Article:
An Associated Press dispatch on June 15 reported that the White House had formally acknowledged for the first time, in a report to Congress, that the United States has conducted “special operations” commando attacks on suspected al-Qaeda groups in Somalia and Yemen. The number of such “special ops” was not specified. Sanger tells us they amount to ten to fifteen a night, most presumably along the Pakistan–Afghanistan frontier.

“The surprise is his aggressiveness,” a senior American diplomat remarked to Sanger, summing up impressions gained on the inside as the president confronted the terrorism specter. More than anything, the bin Laden raid made that point with millions of people on the outside, possible swing voters, but it may not determine many actual votes in an election in which economic issues are likely to remain overriding.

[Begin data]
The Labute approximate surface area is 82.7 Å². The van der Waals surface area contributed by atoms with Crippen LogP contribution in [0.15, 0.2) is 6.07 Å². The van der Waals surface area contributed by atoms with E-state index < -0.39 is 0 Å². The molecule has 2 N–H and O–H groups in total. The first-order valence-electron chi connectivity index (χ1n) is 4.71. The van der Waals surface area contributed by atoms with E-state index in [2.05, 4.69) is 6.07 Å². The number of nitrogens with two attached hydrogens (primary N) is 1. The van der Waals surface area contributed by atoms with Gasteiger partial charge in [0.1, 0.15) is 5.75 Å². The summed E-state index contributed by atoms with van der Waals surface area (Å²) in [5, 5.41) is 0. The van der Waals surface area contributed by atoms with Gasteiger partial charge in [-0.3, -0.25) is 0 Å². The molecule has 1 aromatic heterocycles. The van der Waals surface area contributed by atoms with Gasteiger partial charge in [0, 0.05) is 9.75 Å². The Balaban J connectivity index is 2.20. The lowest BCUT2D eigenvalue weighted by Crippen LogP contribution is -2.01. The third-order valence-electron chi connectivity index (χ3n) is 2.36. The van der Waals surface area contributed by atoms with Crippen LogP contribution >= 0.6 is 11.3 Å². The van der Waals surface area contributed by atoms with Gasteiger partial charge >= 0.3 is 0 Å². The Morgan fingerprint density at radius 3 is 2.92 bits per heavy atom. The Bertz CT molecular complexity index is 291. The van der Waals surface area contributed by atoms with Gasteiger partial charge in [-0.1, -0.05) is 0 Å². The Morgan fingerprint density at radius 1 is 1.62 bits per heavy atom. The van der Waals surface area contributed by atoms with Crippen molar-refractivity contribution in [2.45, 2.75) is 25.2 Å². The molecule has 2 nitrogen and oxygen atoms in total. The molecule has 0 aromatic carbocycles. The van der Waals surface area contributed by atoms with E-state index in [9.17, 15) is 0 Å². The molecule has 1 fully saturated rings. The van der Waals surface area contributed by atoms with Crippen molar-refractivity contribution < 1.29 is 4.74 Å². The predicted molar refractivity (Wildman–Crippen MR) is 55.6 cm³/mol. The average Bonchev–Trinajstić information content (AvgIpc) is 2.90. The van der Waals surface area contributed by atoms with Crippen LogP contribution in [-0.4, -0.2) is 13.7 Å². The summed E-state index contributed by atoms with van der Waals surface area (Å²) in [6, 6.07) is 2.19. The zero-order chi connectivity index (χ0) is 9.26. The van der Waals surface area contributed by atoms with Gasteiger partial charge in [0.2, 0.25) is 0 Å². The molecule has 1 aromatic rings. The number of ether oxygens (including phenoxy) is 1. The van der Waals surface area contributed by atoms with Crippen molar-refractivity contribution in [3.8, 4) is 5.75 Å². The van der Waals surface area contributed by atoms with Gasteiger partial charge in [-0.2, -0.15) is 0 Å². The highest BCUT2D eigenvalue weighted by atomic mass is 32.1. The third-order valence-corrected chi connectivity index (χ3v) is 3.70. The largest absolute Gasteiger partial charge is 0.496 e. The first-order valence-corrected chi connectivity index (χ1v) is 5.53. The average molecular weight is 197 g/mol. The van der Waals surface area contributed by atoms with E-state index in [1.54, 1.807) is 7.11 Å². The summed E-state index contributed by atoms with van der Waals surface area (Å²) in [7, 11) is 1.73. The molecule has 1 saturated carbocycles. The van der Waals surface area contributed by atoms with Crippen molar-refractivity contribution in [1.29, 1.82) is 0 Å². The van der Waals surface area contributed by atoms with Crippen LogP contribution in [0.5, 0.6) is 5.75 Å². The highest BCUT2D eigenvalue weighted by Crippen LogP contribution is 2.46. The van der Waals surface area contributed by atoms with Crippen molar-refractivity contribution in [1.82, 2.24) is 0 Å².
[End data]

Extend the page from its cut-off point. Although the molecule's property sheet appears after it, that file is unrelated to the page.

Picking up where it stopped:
Counsels of perfection are not lacking in either book. “The United States has a moral responsibility to the Afghan people and Obama needs to talk about that honestly—to adjust expectations to reality,” Sanger lectures. He also “needs to negotiate an agreement with both parties in Congress about what America will provide to Afghanistan over the next five to ten years, and stick to it.” Good luck. In a perfect democracy, an election year might be the ideal time to bring up subjects such as broken promises, retrenchment, and fresh commitments. But this is not a perfect democracy. A president who dared to reopen such a discussion would be drowned out almost instantly by talking heads, bloggers, and Super PACs.